Posted Mei 13, 2009on:
Huey first appeared onscreen in the Noveltoons short Quack a Doodle Doo, released in 1950. The character’s voice was provided by Sid Raymond, an actor and comedian who created several other voices for Famous Studios’ characters, including Katnip.
Many animated shorts featuring Huey had recurring themes. Most common among them was him trying to be just like any other kid his age. He would see his peers playing, and would immediately get excited. Whenever he tried to involve himself in the activities of his peers (also anthropomorphic ducklings) he would often inadvertently cause more problems, and as a result they would drive him away through trickery (and into tears). A hungry fox would show up feigning friendship and setting traps along the way. At first Huey was blissfully unaware of the fox’s true agenda. But as his peers watched the annoyed fox in action from a safe distance (and fearing for his safety just as they did their own), he came to realize the truth about his predator and dispose of him, usually by saying: “I think you’re trying to kill me!”, and would finish the fox.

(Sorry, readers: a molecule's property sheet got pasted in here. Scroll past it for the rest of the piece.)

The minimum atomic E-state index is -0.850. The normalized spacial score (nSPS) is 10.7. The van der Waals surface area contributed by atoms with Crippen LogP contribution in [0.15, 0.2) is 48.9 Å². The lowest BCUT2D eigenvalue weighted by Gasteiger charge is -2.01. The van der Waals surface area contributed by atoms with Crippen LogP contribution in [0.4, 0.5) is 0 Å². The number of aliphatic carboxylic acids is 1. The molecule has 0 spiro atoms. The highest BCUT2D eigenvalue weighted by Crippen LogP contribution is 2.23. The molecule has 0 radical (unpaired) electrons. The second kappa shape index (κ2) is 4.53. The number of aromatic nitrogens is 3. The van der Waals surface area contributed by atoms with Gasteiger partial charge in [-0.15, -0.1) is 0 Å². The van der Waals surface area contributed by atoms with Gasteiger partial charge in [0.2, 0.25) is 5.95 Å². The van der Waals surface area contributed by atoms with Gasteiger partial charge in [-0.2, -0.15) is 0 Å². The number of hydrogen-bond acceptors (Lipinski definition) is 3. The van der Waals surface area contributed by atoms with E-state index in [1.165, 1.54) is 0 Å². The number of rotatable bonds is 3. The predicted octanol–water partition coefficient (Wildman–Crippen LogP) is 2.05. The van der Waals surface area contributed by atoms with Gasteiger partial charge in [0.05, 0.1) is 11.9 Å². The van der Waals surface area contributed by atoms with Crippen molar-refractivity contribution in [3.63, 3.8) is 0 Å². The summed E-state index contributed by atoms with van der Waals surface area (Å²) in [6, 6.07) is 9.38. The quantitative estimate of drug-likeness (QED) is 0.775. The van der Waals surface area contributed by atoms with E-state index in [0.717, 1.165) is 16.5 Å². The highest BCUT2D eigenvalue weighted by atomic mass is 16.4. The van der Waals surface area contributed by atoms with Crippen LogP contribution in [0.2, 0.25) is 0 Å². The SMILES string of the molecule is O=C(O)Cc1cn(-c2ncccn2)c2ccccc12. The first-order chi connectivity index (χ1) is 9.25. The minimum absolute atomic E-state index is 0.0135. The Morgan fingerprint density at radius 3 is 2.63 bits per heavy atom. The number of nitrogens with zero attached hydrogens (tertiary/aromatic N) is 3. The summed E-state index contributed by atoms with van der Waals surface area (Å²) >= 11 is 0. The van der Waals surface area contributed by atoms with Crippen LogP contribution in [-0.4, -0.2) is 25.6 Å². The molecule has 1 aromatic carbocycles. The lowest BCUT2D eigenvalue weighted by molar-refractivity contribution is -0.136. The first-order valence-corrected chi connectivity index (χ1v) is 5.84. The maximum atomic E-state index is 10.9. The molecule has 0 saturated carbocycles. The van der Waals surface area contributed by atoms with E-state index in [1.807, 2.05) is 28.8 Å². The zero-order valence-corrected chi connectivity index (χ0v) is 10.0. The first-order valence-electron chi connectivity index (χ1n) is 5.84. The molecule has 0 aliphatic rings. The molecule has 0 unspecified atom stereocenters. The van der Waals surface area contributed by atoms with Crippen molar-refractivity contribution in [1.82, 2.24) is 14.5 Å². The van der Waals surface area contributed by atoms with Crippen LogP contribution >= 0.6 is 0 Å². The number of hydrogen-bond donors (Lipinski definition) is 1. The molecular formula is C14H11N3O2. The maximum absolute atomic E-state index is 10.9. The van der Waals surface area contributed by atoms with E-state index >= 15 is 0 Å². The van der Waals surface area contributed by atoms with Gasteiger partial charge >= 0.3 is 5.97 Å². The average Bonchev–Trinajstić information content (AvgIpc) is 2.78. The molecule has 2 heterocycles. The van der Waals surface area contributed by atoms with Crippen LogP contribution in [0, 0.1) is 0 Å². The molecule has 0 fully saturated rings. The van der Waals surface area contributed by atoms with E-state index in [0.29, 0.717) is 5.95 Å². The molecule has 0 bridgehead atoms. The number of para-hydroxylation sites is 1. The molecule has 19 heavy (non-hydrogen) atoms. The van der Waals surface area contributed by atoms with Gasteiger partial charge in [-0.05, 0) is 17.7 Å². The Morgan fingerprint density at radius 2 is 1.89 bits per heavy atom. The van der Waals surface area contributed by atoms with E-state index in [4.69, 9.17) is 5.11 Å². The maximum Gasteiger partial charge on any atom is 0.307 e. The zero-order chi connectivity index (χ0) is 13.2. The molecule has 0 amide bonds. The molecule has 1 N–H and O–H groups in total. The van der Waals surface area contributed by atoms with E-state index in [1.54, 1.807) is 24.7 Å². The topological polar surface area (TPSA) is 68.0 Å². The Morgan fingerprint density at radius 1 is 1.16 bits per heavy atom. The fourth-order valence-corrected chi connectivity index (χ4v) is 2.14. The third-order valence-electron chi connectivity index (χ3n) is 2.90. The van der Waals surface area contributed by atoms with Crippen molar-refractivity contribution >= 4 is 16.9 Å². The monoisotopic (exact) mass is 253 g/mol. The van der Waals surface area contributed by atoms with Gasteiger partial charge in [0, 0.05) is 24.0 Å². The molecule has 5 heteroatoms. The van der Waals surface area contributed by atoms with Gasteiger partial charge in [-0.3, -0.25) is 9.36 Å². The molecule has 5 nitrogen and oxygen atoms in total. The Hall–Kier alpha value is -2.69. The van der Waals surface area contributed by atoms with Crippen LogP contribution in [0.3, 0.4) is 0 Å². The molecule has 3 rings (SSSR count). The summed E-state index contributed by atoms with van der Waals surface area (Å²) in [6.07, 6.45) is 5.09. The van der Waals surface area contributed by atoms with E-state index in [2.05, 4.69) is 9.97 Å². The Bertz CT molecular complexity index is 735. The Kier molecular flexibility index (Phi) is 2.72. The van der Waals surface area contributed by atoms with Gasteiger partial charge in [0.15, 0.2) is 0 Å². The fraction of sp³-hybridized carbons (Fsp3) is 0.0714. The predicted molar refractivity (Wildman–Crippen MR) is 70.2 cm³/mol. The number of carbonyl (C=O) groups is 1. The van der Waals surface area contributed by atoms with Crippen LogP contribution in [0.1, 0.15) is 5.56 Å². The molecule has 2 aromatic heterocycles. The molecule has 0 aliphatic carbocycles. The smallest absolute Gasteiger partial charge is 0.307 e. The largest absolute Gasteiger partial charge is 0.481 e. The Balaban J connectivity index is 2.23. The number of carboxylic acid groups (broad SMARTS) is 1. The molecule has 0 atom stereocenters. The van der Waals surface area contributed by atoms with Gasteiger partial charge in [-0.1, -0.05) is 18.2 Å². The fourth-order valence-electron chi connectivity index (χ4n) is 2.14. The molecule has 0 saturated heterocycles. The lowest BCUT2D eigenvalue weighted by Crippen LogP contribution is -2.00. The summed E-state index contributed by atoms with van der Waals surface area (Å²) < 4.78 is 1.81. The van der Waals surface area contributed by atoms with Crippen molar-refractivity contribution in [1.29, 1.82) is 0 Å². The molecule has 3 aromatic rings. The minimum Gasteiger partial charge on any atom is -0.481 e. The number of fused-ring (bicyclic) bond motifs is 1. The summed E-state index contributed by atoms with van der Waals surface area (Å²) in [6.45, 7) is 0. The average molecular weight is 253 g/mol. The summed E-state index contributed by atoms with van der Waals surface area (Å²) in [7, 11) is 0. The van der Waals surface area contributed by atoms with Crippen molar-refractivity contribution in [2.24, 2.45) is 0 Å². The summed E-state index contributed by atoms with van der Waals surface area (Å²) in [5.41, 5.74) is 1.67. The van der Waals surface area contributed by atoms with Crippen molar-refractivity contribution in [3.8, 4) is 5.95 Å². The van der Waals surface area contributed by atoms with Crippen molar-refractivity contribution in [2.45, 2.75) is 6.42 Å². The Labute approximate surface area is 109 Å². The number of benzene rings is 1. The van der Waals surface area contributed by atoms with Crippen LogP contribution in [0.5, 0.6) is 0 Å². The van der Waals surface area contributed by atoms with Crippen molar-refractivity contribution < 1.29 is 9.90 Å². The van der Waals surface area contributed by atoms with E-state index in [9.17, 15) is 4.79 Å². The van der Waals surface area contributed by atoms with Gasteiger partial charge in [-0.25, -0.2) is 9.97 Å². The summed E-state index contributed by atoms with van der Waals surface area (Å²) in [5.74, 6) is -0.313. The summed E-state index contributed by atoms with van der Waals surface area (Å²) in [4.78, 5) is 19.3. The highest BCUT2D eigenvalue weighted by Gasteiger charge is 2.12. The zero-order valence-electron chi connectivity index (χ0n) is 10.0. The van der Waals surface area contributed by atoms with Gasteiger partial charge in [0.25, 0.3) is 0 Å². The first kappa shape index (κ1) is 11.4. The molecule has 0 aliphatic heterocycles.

Baby Huey had a sidekick in later comics. This was his slow-thinking cousin, whom he referred to as Cousin Dimwit. Dimwit was characterized as a fairly skinny duck in an oversized red woolen sweater, with sleeves that ran over his hands and hung down several inches.
Baby Huey, a gigantic and naïve infant duckling cartoon character. He was created by Martin Taras for Paramount Pictures’ Famous Studios, and became a Paramount cartoon star during the 1950s. Although created by Famous for their animated cartoons, Huey first appeared in comic-book form, in an origin story in Casper the Friendly Ghost #1 September 1949, as published by St John’s.